Most stand-up specials, even some of the most groundbreaking sets like Richard Pryor: Live At The Sunset Strip, have an uninterrupted flow. After maybe a filmed introduction, the comedian tells jokes to a few hundred people for 45 minutes to an hour, then walks off the stage. Big round of applause, credits roll, the viewer or audience member feels sated by cathartic laughs. Meanwhile, with Maria Bamford’s The Special Special Special!, the set is interrupted six minutes in by a timer going off.
The cookies are burning! Maria offers them to the camera crew and to Wayne Federman, the comedian and musician who accompanies her act on piano. 30 minutes: pizza. Then 45 minutes in, the power goes out. The crew follows the comedian as she awkwardly deals with the fuse box. Bamford called this an “anti-special” during an interview. By 2012, I was used to DIY house shows where bands often were composed of your friends and musicians were literally eye to eye with the crowd. But I’d never seen the porousness between audience and performer so nakedly displayed in stand-up comedy, and especially in a filmed show intended for TV and then-fledgling streaming services.
It should be mentioned at this point that the only real audience for Maria Bamford’s set, sitting on the couch, are her parents, Joel and Marilyn.
The Special Special Special! arrived at a strange point in the 2010s. EdTV and The Truman Show were more than 10 years old, but their Foucaultian prophecy of lives shaped by an ever-present viewing audience, of personal privacy being wiped away in favor of almost constant performance, was steadily coming true. Reality television had become a behemoth, the true entertainment medium of the new millennium. The first wave of YouTube stars and social media influencers only confirmed the rhetoric behind these shows. If armed with a camera and a decent narrative hook, you too could become a star, even if only for Warhol’s precious “fifteen minutes.”
The boundary between celebrity and viewer would only break down further in the next decade. This trend entwined with performers selling their own material online by themselves, hopefully making bank by skipping the middle-man. In 2011, you could buy Louis CK’s special for $5 on his own website. Several comedians soon did the same, including Maria Bamford. The comedian sold The Special Special Special! herself through the now-defunct online service Chill Direct.
You can now stream the, uh, special on the multiple streaming services that replaced more experimental media websites like that one. 10 years later, though, The Special Special Special! is still startling to watch. The set’s DIY feeling—Maria jokes nervously that she has chosen her house as the venue because “it is free to perform in your own home”—and cute weirdness are highly specific to this decade of media. But Bamford’s use of her own space, her parents being the main audience, and the inclusion of her beloved pug Burt felt different. Other alt-comedians of her generation, like Patton Oswalt and Zach Galifinakis, were appearing on TV or were outright movie stars at the time. They were now more accessible than ever, but Bamford was offering the viewer, through this performance and her material, intimacy—albeit of a strange and discomforting kind.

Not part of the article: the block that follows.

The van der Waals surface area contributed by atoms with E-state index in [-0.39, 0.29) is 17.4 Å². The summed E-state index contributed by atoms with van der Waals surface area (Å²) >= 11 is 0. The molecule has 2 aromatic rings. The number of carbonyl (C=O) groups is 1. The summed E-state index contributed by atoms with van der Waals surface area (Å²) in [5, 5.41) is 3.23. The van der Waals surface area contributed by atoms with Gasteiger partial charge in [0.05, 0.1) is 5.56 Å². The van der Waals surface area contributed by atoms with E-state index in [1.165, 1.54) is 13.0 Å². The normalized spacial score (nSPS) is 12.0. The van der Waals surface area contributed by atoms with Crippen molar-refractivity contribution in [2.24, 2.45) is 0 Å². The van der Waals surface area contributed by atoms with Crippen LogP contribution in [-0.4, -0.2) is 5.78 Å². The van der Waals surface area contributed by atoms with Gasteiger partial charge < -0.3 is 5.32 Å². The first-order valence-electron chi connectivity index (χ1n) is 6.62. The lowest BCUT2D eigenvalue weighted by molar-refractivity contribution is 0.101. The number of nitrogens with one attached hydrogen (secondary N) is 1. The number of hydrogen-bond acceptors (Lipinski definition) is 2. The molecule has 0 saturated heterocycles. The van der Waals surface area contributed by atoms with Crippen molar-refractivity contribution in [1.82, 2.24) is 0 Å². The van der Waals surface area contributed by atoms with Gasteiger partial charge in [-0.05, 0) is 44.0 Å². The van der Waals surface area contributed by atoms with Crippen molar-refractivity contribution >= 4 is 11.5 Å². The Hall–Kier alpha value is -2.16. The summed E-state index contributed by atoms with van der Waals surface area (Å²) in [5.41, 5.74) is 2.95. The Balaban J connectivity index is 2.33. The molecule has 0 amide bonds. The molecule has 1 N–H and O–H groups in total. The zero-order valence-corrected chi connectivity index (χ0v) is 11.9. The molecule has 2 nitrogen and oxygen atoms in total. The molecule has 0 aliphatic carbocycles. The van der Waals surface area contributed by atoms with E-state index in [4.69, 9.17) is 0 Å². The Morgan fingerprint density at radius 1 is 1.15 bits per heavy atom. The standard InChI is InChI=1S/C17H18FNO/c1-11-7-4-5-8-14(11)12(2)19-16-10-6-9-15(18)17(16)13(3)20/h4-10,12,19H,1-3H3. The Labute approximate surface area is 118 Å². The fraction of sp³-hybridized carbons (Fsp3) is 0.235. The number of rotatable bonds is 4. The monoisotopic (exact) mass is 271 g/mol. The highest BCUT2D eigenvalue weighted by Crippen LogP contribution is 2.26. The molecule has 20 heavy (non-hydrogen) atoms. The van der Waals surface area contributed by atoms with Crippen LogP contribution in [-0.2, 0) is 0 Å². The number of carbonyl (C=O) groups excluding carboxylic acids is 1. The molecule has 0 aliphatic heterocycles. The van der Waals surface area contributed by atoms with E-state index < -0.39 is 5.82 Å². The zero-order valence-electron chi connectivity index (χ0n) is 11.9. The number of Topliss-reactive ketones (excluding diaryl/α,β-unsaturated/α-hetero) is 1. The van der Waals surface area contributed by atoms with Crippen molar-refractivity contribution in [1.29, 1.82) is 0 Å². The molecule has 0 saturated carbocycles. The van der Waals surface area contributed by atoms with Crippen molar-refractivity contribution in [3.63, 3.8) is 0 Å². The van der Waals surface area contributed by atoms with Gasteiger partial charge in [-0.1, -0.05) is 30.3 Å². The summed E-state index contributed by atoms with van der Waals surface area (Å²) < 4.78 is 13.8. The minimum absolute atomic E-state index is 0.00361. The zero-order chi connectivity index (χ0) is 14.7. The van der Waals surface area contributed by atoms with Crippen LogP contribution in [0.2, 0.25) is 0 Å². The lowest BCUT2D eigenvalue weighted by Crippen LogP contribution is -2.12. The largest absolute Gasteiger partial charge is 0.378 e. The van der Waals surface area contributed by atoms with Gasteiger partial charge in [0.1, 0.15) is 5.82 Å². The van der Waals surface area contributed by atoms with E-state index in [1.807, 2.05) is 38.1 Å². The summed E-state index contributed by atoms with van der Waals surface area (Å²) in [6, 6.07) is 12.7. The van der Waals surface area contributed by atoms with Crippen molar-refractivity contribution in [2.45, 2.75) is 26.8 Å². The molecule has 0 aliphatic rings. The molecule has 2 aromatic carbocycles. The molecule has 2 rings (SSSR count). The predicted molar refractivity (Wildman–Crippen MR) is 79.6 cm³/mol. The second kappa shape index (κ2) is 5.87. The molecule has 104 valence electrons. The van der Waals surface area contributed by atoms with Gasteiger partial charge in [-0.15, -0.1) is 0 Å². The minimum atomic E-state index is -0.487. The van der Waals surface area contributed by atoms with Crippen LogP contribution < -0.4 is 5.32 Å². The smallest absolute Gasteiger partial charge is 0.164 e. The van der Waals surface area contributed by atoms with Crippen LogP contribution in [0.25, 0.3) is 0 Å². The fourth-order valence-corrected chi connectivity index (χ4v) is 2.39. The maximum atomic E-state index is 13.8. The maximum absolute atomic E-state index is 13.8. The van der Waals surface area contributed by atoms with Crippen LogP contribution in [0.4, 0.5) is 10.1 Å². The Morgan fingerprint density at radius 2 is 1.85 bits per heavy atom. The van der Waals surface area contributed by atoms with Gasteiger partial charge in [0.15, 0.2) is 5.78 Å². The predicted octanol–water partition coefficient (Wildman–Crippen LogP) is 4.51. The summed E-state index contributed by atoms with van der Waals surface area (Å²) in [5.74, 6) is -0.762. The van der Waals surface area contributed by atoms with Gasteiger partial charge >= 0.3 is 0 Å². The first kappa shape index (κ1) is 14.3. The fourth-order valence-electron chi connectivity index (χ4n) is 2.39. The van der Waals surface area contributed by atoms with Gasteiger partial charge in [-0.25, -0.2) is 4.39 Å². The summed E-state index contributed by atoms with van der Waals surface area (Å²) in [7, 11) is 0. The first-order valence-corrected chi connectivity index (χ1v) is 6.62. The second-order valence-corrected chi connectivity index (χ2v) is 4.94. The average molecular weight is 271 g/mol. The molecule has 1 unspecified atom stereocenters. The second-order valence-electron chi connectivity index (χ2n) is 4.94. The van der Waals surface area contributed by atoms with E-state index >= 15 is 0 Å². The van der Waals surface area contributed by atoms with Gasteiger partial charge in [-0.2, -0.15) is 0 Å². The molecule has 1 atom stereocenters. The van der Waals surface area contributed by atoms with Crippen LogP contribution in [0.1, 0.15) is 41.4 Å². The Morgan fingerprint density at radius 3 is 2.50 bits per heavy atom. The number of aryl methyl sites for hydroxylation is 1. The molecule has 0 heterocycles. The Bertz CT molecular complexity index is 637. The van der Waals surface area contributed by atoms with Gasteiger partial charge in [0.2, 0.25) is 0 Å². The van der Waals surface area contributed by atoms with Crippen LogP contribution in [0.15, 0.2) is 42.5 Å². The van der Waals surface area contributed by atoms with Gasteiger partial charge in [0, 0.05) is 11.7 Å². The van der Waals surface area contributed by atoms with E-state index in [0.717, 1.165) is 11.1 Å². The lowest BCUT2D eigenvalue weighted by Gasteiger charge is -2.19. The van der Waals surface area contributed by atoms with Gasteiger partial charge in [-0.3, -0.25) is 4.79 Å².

The unease inherent to the Special is what makes it thrilling. I couldn’t tell when certain moments, like the power getting cut off just before the last jokes, were staged. Or does it even matter? Bamford confesses that “everything I do is for my parents,” hence why they’re the only audience members, and still gets her dad’s name wrong (or does she?) For their parts, the Bamford parents are good sports. There are jokes about Maria having low self-esteem, about her bipolar disorder, her OCD, and her suicidal ideation. They laugh, often, I suspect, in catharsis. It can be a relief to know or suspect awful things and then hear them said out loud, even if those sentiments are bleak. Their biggest reaction might come from Maria’s gag about vowing to never, ever go on vacation with her family. When the set is over, they applaud, and Maria behaves almost like a child actor basking in parental approval. In a reaction interview, they seem proud of her. They are not used to being on camera.
Rarely has a comedian’s set been so attuned to their environment. Like her underrated Netflix sitcom Lady Dynamite, Bamford’s material plays with the phenomena of masking: when is it necessary for people to “perform” around others, and what is the cost? How do you “just be yourself” when another, non-mentally ill version is what some might prefer? Her incredible range of voices, ranging from a toxic positivity health nut to a deranged, suicidal Paula Deen, illustrate this contradiction in the world around her. Bamford’s haughty, secretly unstable characters become mockeries of neurotypical demands for conformity and comfort, dressed as “normalcy.”
The special asks viewers to wonder about the space between the public and private life, the one that has only shriveled and shrank like a snail in the following decade. Bamford was coming from DIY tradition, but correctly guessed that our future theaters and stages would be our bedrooms and living rooms. A year before The Special Special Special!, Twitch, a spin-off of justin.tv, was launched. Hard to imagine, of course, why a service where you could stream yourself 24/7 to a small, devoted audience would be so popular.
C.M. Crockford is a Philly-based neurodivergent writer with poems, articles, stories published in various outlets. You can find him on Twitter and find his other work at cmcrockford.com.